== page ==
“When I Think of My Body as a Horse” is winner of the Smith Doorstop Book and Pamphlet Competition judged by Imtiaz Dharker and Ian McMillan. Throughout the collection, Wendy Pratt explores grief and recovery from the loss of a child and subsequent fertility treatments in a life-affirming acceptance.
In “Broke Horse”, between “bed and bath”,
“My body’s foal-form
of long legs and hot, slim energy rippled
with the joy of movement”
A joy that gives way and blames the body for “breaking the rules/ though we didn’t know there were rules”,
“Foal-body falls backwards,
stung by my punishment.
Our friendship deteriorates,
but at least she can be ridden now.”
It feels like a teenager discovering that a child’s joy in their body’s motion gives way to strains and pain in the morning after. Her body no longer a source of joy but cumbersome, something that has to be treated with care. At least now understanding has been reached and compromises mapped. The exuberance of cartwheels may have given way to yoga-inspired stretches, but the sense of wonder hasn’t been entirely lost. In “The Language of Pre-Motherhood”,
“I became immediately domesticated:
I mimicked my own mother,
and the mothers of my mother,
became more northern, stood
on the step of my terraced house
nattering. I walked the baby aisles
with certainty, making lists,
passing the time while I waited
with the other pre-mothers.”
Pregnancy is an experience that can provide bonds along a matriarchial line and provoke of consciousness of being part of a community, rather than the person who commutes to work or the daughter who is not yet a mother. Sadly, in this case, Matilda was stillborn. Within the poems of grief, one explores deciding what song to play at her funeral, dismissing hymns as “too heavy”, in “Air”
“an armful of air, a slight
weight, you were the weight
of my heart, right there.
Houdini Girl, how did you disappear?
We cried, drank wine, weighed up
your short life and what we knew of you
and chose an ethereal song by a French band”
“But when I heard the song in that hushed
crematorium, I almost didn’t know it.
I didn’t know you on the white stand, alone
in front of our small group. Only afterwards,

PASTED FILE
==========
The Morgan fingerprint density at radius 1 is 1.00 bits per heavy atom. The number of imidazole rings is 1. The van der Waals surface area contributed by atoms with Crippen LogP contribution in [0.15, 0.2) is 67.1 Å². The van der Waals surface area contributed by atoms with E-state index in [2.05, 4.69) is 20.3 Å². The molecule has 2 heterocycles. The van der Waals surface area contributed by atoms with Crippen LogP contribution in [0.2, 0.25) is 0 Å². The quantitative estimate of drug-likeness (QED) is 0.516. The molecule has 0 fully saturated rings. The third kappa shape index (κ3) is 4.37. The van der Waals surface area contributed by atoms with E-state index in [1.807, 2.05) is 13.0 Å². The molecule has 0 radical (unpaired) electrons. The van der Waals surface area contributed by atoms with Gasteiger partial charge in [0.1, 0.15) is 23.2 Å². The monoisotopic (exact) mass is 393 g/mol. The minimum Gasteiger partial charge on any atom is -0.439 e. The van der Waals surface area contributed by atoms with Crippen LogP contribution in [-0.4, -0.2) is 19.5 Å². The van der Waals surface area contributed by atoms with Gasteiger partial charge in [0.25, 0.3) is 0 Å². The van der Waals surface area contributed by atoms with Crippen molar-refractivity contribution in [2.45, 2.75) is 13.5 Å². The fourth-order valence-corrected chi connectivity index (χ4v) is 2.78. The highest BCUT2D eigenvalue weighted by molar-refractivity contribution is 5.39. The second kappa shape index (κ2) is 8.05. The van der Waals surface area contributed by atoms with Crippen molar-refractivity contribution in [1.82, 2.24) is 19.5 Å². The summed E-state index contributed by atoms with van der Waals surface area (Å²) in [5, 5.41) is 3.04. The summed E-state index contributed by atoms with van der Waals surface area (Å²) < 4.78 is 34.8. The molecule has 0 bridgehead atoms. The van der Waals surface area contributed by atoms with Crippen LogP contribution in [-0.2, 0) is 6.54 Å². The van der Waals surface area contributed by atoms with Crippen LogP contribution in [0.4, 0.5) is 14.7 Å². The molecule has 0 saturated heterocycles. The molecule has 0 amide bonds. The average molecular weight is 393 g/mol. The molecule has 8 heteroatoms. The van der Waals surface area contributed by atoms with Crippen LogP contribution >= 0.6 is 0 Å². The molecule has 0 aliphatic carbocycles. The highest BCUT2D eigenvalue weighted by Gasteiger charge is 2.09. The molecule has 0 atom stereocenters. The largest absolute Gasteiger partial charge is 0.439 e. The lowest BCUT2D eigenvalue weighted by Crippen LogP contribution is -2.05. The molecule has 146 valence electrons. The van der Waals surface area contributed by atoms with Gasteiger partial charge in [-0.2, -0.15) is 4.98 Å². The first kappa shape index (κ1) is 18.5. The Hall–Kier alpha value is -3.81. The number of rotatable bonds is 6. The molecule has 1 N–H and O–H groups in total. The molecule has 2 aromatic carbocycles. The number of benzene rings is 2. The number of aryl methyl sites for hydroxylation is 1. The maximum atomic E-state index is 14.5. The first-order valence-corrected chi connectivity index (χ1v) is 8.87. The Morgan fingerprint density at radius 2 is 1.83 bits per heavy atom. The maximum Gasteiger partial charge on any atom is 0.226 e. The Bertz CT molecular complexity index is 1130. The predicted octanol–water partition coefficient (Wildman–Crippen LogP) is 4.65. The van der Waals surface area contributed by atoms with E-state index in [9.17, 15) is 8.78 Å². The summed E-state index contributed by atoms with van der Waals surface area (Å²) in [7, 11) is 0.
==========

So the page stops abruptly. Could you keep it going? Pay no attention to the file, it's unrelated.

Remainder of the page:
I realised we’d got it just right.”
Matilda’s mother steeled herself to hear the chosen song, worried she would be overcome and not be able to get through. However, on the day, the song was so right, it didn’t trigger further grief. There’s a sense of disassociation in “didn’t know you on the white stand, alone”, a sign the mother’s memories are with the baby and not the funeral.
There are a sequence of poems where a hare becomes a motif for the daughter. “The Leveret Dream” ends,
“These Chinese lantern-baby-hares
are glowing. My body is embryonic.
I have no face to speak of
and I have no mouth to speak with.
The leverets grieve in their glass tanks
for all their small potentials
as I swim past their small heat spots
through the wych elm’s branch-bones
and out, feeling the pop and hiss
of all the babies bursting into pink behind me.”
It’s not just the loss of Matilda, but also the losses through failed fertility treatments. The journey continues to acceptance with the poignant “Packing the Maternity Clothes Away”. The title poem which sees “Now my body is a horse, I see/ it is loyal, it is incredible” is transformative,
“I do not blame it for lost babies,
it did its best. I do not blame
myself for lost babies. I did my best.
I ride my body in a slow companionship,
Comforting it at the end of the day
and I say, Body, you are beautiful,
you are beautiful.”
A body that failed to product a longed-for child it still productive, still enables the mother’s life. It may not have provided a new generation, but it still needed by the current one.
In “When I Think of My Body as a Horse” Wendy Pratt explores cycles of pregnancy and grief, the ability of a body to transform and the effects of those transformations through the lens of the natural world. A daughter becomes a hare, a fleeting, furtive visitor of dreams, shaped by her mother so that her mother can survive her loss. The mother’s body starts as a foal, unsure and giddy on its own legs, and becomes a controlled horse of purposeful movement, learning lessons from the natural world. The poems are written with the control and power of their spirit animal and tackle motherhood and loss with poise and a compelling force.
Emma Lee’s The Significance of a Dress is available from Arachne Press. The link also has a trailer featuring the title poems and samples of some of the poems from the collection. It is also available as an eBook.